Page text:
Last year I put together an article titled, “LDS Authors Flock to the Regency Romance Genre,” highlighting the recent rise of LDS authors putting out historical romance novels that take place in the Regency era: original article is here. Since writing that article, I’ve been watching the publishing market closely, thinking that readers of clean regency romance are surely readers of clean romance in general. Also, I wondered if these regency authors were writing in other romance sub-genres as well.
When I heard about Sarah M. Eden’s upcoming book, Longing for Home, I was surprised it deviated from her Regency roots. Set in 1800’s Wyoming, the story follows an Irish woman who travels to Hope Springs in order to earn enough money to pay a heavy debt back home in Ireland.
Having enjoyed Eden’s Regency novels, I downloaded the advance copy of Longing for Home from NetGalley. Knowing that it was published by Shadow Mountain (an imprint of Deseret Book) under their Proper Romance line, I knew I was safe in the content. Eden’s talent for swapping sub-genres led me to believe that there were other authors doing the same thing… writing romances that are written for a broader, national market, yet they are still clean and wholesome.
At a recent writers’ conference I attended in Utah, an editor from Harlequin came… You might wonder why would a Harlequin editor come to a conference in Utah and meet with a bunch of LDS authors? The answer is that Harlequin launched a “heartwarming” romance line this summer, and where else would they find a conglomerate of authors already experienced in writing clean romance?
I met with the editor and was impressed with what she had to say—she asked for wholesome romances where the characters were dealing with real-life problems, yet encountered sweet romance and true love. This signaled to me that clean romance is not just something that LDS readers are seeking. Harlequin also publishes an inspirational line which includes religious elements in a sweet romance genre.
But is there a market for it? With the explosion of the erotic romance genre over the past year, it seems that extreme steam is in. Another new trend that’s taken off is the revamped “chick-lit” into “New Adult” which is basically steamy romance in a college setting or among the 20-something crowd.
The good news is that after all of my research, I discovered that there is a demand for clean romance. And authors are starting to fill that demand. Based on the clean regency authors that I highlighted last year, I went to their author websites to see what they were up to. Most of them are staying with the regency genre.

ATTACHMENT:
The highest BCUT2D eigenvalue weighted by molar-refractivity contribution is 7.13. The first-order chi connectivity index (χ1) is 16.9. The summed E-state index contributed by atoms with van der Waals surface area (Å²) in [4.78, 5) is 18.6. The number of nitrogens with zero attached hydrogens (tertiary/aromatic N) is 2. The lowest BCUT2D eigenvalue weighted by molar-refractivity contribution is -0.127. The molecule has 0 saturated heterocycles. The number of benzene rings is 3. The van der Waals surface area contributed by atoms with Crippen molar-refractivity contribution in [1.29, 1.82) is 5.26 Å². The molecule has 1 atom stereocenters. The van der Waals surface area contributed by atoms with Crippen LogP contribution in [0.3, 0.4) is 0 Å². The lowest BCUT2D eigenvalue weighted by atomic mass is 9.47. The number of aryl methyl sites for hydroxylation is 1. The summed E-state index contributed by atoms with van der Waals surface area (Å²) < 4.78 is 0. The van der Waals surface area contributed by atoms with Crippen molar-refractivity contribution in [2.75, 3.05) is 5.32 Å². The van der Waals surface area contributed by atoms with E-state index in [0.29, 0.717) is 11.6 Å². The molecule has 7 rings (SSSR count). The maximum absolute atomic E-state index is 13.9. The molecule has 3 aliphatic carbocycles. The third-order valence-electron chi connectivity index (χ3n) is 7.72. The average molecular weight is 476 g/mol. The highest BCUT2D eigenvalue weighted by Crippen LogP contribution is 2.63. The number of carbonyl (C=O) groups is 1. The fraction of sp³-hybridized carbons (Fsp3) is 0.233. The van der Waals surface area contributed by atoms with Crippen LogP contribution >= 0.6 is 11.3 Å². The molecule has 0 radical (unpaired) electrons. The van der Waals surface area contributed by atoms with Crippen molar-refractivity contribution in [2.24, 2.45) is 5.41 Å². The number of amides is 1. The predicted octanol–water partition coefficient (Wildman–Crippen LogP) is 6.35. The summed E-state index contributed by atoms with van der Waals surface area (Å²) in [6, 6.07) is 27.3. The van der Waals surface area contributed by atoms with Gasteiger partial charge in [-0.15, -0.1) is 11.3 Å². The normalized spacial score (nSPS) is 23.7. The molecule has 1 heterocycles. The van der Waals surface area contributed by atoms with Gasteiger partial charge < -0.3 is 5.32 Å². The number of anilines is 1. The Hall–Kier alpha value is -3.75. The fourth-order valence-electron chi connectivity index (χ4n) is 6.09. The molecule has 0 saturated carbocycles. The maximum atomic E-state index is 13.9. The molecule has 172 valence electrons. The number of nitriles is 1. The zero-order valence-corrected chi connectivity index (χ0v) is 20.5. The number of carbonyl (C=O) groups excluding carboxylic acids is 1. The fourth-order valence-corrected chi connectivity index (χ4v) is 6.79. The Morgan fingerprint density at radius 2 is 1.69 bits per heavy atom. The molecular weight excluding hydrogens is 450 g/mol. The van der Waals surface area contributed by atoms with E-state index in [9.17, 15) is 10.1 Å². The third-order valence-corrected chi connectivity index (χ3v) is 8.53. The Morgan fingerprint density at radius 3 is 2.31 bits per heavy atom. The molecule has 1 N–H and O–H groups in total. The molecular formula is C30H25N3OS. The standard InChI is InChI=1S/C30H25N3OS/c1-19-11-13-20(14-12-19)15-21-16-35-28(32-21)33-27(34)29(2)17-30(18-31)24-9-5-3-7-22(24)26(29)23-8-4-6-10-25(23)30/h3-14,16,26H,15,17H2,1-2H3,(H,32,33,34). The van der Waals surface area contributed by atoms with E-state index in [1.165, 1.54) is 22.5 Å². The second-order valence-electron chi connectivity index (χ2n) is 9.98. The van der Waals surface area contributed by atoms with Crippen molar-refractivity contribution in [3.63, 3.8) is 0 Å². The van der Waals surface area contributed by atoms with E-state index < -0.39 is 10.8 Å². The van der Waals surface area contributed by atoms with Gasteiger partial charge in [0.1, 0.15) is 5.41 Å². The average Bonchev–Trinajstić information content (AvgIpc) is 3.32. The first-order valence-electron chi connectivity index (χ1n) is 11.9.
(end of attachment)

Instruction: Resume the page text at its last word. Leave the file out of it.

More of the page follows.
G.G. Vandagriff is continuing with her amusing series, her latest offering is Lord Trowbridge’s Angel, which of course I decided to read and found very enjoyable. I was also excited to find out Vandagriff is working on a sequel to one of my all-time favorite historical novels, The Last Waltz. I learned that Julianne Donaldson has a new regency coming out, called Blackmoore, and I grabbed it off of NetGalley (love that site!). A story you don’t want to miss!
Other authors to note who are actively writing clean romance for a broad market include Rachel Anderson (great contemporary romances, latest, Working It Out), Jenni James (fantastic YA faerie tale series with gorgeous covers, latest The Frog Prince), Karey White (latest, My Own Mr. Darcy… yeah, gotta read that one!), Heather Horrocks (clever and humorous writer, latest, Kissing Santa), Janette Rallison (an excellent YA author, but some of her grown-up romantic comedies are being re-released, such as, Masquerade), Diane Darcy (delightful romantic comedy writer, latest, The Princess Problem).
It’s tough to weed them out because even when you type in Clean Romance into book search engines, you’ll be surprised at what comes up. One way to find them is to check out people’s Goodreads shelves, or word of mouth, of course. There are also websites such as RatedReads.com that will tell you exactly what you are getting. Because sometimes knowing an author is LDS isn’t always a guarantee. There are publishers you can rely on for producing clean-content novels such as Covenant Communications, Deseret Book/Shadow Mountain, Cedar Fort, WiDo, and Walnut Springs. On the national level there are plenty of Christian publishers that are known for their clean fiction as well.
Overall, the good news is that there is more clean romance than ever, and when you need a break or a humorous uplift from your hectic life, you don’t have to look very far to find a sweet story about true love.
Heather B. Moore is the author of the recent historical novel Esther the Queen, and the non-fiction work, Christ’s Gifts to Women. Visit her blog to learn more about her work